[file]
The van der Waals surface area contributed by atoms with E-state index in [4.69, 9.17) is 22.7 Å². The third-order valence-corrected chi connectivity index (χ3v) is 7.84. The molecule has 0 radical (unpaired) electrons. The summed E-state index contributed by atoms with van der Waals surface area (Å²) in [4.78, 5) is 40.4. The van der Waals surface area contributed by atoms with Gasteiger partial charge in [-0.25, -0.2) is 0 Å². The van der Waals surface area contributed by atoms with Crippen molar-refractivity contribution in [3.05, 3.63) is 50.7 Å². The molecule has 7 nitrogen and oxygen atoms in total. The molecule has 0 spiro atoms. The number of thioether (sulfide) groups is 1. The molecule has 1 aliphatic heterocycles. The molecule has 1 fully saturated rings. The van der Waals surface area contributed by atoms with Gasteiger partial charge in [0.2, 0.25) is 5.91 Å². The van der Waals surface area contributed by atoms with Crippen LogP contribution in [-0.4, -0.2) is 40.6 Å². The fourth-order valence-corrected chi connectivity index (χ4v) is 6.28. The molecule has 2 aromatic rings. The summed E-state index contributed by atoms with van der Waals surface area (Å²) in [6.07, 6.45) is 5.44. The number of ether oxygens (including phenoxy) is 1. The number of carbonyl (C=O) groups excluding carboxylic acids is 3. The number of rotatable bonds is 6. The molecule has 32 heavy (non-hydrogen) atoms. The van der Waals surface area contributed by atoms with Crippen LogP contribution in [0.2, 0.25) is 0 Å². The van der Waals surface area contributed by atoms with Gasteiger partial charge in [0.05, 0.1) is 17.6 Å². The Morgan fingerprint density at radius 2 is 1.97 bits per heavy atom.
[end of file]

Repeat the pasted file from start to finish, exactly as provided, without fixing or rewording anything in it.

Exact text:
The van der Waals surface area contributed by atoms with E-state index in [4.69, 9.17) is 22.7 Å². The third-order valence-corrected chi connectivity index (χ3v) is 7.84. The molecule has 0 radical (unpaired) electrons. The summed E-state index contributed by atoms with van der Waals surface area (Å²) in [4.78, 5) is 40.4. The van der Waals surface area contributed by atoms with Gasteiger partial charge in [-0.25, -0.2) is 0 Å². The van der Waals surface area contributed by atoms with Crippen molar-refractivity contribution in [3.05, 3.63) is 50.7 Å². The molecule has 7 nitrogen and oxygen atoms in total. The molecule has 0 spiro atoms. The number of thioether (sulfide) groups is 1. The molecule has 1 aliphatic heterocycles. The molecule has 1 fully saturated rings. The van der Waals surface area contributed by atoms with Gasteiger partial charge in [0.2, 0.25) is 5.91 Å². The van der Waals surface area contributed by atoms with Crippen LogP contribution in [-0.4, -0.2) is 40.6 Å². The fourth-order valence-corrected chi connectivity index (χ4v) is 6.28. The molecule has 2 aromatic rings. The summed E-state index contributed by atoms with van der Waals surface area (Å²) in [6.07, 6.45) is 5.44. The number of ether oxygens (including phenoxy) is 1. The number of carbonyl (C=O) groups excluding carboxylic acids is 3. The number of rotatable bonds is 6. The molecule has 32 heavy (non-hydrogen) atoms. The van der Waals surface area contributed by atoms with Crippen LogP contribution in [0.2, 0.25) is 0 Å². The van der Waals surface area contributed by atoms with Gasteiger partial charge in [0.05, 0.1) is 17.6 Å². The Morgan fingerprint density at radius 2 is 1.97 bits per heavy atom.